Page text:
EC Pomeroy was an interesting and multi-talented fellow. He was born in Canada to English parents, but left home at the age of nine when he and a new step-mother didn’t get along. He ended up in the Detroit, Michigan area where he apprenticed himself to a blacksmith and that was his trade, off and on, for the remainder of his life.
He raised thoroughbred horses for a while until a barn fire took care of that, and joined the cavalry and fought in the southern Oregon Indian wars. He also spent time working on the railroads. In his later life, EC made his living by buying properties, particularly old run down farms, living on them for a few years while fixing them up and then selling them. He’d make a little money and buy another old run down farm, what we'd now call "flipping".
Most of this activity took place in the Central Willamette and Rogue River valleys, and EC eventually ended up in the Medford area. After living there for about ten years, the "itchy feet" struck one last time. He found an ad in a farming magazine for land for sale in SW Washington. He got on the train and on his way from Portland met a fellow who told him about the Bill Wahl place that was also for sale. EC looked it over, liked it, and bought it on the spot – 160 acres in the Lucia Valley, eight miles northeast of Battle Ground.
That was in early July of 1910. EC wrote to the family down in southern Oregon letting them know he had bought another farm – “get things packed and come on up.” It took them about six weeks to pack and make the journey, but in the meantime a forest fire roared through the Lucia Valley and burned everything – the house, barn, livestock - it was all gone. When the family arrived, they weren’t greeted by a farm – old, run down or otherwise, but by a bunch of smoldering black stumps.
They could have returned to Oregon as they hadn’t yet sold that farm, but the Pomeroys stayed, and lived their first winter in an army tent provided by the Red Cross. As the Lucia area averages about 70 inches of rain a year, you can imagine how enjoyable that first winter was.
That spring they started building a new house and barn and clearing more of the land so they could farm. The original house and barn were located along the base of the hill as there was a creek there for water, and the road, such as it was, ran along there too. So that’s where they rebuilt. The road was often washed out in the winter and thus mail service was spotty, so Mr. Pomeroy and some of the neighbors petitioned the county to establish a new road. In 1915 they did, along the north bank of the East Fork of the Lewis River – the one still used today to access the farm.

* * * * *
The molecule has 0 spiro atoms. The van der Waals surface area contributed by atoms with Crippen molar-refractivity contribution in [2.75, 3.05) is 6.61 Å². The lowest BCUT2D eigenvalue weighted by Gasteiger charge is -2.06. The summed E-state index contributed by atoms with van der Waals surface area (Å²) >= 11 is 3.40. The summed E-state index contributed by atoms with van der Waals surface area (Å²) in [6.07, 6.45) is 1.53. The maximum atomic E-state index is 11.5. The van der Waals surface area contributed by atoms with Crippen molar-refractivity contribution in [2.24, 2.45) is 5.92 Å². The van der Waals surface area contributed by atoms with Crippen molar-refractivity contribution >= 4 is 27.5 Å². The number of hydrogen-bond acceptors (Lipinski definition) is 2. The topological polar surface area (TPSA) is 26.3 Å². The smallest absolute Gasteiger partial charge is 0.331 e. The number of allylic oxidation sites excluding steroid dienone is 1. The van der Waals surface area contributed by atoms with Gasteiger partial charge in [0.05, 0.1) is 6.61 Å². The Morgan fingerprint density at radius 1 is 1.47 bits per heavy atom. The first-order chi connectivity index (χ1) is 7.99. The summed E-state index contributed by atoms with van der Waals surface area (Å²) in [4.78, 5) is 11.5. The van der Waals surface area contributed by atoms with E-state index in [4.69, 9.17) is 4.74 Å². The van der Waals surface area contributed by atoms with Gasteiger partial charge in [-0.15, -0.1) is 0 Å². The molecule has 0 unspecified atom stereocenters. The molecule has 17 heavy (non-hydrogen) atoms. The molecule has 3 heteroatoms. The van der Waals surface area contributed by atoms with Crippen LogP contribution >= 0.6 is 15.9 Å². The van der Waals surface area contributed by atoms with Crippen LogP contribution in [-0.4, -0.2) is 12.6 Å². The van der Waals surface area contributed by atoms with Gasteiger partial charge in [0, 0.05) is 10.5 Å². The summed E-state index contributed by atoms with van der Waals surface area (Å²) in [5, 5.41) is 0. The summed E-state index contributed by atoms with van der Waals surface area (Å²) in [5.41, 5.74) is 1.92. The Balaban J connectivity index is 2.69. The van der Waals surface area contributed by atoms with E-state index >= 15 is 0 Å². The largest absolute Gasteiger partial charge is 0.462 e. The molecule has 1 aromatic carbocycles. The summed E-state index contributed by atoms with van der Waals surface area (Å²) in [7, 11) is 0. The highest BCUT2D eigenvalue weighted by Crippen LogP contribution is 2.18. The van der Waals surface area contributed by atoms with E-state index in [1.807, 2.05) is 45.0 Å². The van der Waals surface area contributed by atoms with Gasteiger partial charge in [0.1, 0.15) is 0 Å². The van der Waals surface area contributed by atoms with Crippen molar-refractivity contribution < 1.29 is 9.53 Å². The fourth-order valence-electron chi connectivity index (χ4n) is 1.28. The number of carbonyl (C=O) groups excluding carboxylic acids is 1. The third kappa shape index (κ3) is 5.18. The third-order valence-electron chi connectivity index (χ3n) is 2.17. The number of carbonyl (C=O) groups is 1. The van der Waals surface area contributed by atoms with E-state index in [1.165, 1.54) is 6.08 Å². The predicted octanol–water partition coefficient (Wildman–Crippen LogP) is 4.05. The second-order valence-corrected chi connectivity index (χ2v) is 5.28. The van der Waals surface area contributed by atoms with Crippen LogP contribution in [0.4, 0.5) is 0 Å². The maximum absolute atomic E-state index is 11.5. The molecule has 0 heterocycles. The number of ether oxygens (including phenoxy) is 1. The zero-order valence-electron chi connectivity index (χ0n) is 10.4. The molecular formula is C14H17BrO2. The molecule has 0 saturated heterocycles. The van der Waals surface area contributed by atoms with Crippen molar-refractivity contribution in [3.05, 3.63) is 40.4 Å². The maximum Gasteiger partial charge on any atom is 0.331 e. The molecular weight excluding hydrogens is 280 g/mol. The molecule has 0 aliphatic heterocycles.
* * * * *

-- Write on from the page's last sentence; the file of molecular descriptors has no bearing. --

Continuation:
Once the new road was put in, the family decided the original house was too far from the action, so to speak, and they had the house moved – lifted onto logs and rolled to the site where the log house sits today. But, alas, it wasn’t the present house.
In 1920, there was a smallpox outbreak in the family. The county nurse was eventually sent out to lift the quarantine and burn infected clothing and bedding. While she was doing so, some sparks from the fire landed on the roof of the house and burned it to the ground. In true pioneer spirit, the family persevered and built yet another house, around the remaining brick chimney.
And so, in the years since, we've rewound the clock at the Pomeroy Farm, where life is depicted as it was in the pre-electrical 1920s. The house, barn, blacksmith shop, various outbuildings, gardens and grounds, all continue to portray life from an earlier time. We invite you to join us at the farm for a taste of a simpler life, one in which the sunlight shapes our days, our work demands grit and mettle, and family is the most important institution in our lives.